3.Habib R, Courtecuisse V, Mathieu H. Un type anatomo-clinique particulier d'insuffisance reAnale chronique de l'enfant: 1'hypoplasie oligone aphronique congeanitale bilate Arale. J Urol Nephrol 1962;68:139-43.  Back to cited text no. 3    
4.Bernstein J. Developmental abnormalities of the renal parenchyma - renal hypoplasia and dysplasia. Pathol Ann 1968;213-23.  Back to cited text no. 4    
5.Young RJ, Hoy WE, Kincaid-Smith P, Seymour AE, Bertram JF. Glomerular size and glomerulosclerosis in Australian aborigines. Am J Kidney Dis 2000;36:481-9.  Back to cited text no. 5  [PUBMED]  
6.Van Acker KJ, Roodhooft AM, Melis K. Monozygotic twins non-concordant for oligomeganephronic renal hypoplasia: artery­vein placental shunting as a possible pathogenetic mechanism. Clin Nephrol 1986;25:165-8.  Back to cited text no. 6  [PUBMED]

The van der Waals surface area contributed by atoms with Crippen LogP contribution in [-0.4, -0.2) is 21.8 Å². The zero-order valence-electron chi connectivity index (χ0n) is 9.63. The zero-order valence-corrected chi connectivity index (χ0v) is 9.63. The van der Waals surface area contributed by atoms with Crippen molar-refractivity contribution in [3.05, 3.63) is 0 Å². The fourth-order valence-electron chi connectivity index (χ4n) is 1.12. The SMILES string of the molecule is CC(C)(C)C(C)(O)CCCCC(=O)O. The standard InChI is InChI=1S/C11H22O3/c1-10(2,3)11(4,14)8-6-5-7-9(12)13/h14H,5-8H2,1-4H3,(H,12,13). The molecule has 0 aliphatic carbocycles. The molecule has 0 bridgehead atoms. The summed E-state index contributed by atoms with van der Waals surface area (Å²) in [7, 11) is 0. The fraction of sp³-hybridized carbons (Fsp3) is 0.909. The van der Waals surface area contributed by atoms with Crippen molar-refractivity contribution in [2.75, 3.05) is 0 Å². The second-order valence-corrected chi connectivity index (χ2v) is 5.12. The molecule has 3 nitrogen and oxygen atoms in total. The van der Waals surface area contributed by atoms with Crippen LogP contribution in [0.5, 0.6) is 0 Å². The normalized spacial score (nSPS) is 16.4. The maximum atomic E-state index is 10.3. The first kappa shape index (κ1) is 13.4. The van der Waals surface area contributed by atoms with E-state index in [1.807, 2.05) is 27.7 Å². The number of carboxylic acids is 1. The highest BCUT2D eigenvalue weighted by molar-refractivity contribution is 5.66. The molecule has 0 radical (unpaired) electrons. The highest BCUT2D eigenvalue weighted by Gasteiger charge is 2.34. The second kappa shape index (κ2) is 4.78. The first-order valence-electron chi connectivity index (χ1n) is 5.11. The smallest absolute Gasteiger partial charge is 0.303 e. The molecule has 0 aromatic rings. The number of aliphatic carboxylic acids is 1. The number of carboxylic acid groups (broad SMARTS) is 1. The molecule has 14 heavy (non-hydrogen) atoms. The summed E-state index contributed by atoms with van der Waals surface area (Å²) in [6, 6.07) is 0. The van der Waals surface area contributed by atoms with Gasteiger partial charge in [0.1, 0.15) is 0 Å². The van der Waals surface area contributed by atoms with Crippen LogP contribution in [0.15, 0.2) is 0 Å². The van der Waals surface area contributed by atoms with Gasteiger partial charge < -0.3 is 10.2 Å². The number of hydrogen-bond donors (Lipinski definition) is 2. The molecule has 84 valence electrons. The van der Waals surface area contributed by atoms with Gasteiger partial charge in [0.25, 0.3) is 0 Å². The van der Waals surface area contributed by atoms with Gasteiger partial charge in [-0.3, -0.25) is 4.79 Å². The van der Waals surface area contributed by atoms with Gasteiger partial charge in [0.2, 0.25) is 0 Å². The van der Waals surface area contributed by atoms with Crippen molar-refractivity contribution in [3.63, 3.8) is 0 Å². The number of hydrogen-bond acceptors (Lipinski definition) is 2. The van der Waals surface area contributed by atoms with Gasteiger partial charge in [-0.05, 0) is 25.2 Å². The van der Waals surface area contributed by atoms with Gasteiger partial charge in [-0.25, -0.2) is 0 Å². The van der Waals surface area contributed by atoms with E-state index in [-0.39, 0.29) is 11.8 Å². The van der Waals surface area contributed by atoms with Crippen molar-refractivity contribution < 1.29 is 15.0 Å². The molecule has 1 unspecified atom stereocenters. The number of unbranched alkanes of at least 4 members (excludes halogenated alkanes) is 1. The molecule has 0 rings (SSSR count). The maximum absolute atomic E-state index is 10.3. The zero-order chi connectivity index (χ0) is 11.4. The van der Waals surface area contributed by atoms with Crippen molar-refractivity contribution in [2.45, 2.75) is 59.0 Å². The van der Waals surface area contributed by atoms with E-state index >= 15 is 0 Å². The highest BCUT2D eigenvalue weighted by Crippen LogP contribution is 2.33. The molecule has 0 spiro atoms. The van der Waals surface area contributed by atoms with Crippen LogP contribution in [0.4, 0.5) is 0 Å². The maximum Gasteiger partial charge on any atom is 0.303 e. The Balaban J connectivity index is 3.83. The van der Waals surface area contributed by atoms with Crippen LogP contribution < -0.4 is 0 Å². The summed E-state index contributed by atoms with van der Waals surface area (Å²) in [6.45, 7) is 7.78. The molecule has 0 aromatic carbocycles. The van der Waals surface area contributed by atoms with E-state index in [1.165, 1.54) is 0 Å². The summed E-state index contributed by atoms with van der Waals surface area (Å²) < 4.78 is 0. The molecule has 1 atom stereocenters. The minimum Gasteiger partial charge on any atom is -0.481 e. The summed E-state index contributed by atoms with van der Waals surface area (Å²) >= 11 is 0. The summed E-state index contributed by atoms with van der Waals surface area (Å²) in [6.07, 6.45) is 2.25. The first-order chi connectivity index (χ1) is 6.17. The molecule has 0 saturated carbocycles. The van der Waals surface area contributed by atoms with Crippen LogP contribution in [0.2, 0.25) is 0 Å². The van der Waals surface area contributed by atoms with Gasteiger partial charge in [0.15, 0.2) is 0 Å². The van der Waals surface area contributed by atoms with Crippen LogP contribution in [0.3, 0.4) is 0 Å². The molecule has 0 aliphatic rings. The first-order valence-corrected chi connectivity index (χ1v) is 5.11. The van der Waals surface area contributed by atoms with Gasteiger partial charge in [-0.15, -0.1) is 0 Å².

7.Naeye RL Human intrauterine porubiotic syndrome and its complications. N Eng J Med 1963268:804-9.  Back to cited text no. 7    
8.McGraw M, Poucell S, Sweet J, Baumal R. The significance of focal segmental glomerulosclerosis in oligomeganephronia. Int J Pediatr Nephrol 1984;5:67-72.  Back to cited text no. 8  [PUBMED]  
9.Fetterman GH, Habib R. Congenital bilateral oligonephronic renal hypoplasia with hypertrophy of nephrons (oligomega­nephronia). Am J Clin Pathol 1969;52:199­207.  Back to cited text no. 9    
10.Carter JE, Lirenman DS. Bilateral renal hypoplasia with oligomeganephronia. Am J Dis Child 1970;120:537-42.  Back to cited text no. 10  [PUBMED]  
11.Thorner PS, Arbus GS, Celermajer DS, Baumal R. Focal segmental glomerulo­sclerosis and progressive renal failure associated with a unilateral kidney. Pediatrics 1986;25:165-8.  Back to cited text no. 11    

Top
Correspondence Address:
Alan R Watson
Consultant Pediatric Nephrologist, Children & Young People's Kidney Unit, Nottingham City Hospital NHS Trust, Hucknall Road, Nottingham NG5 1PB
United Kingdom
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PMID: 18202467

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    Abstract
    Introduction
    Case Report
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    References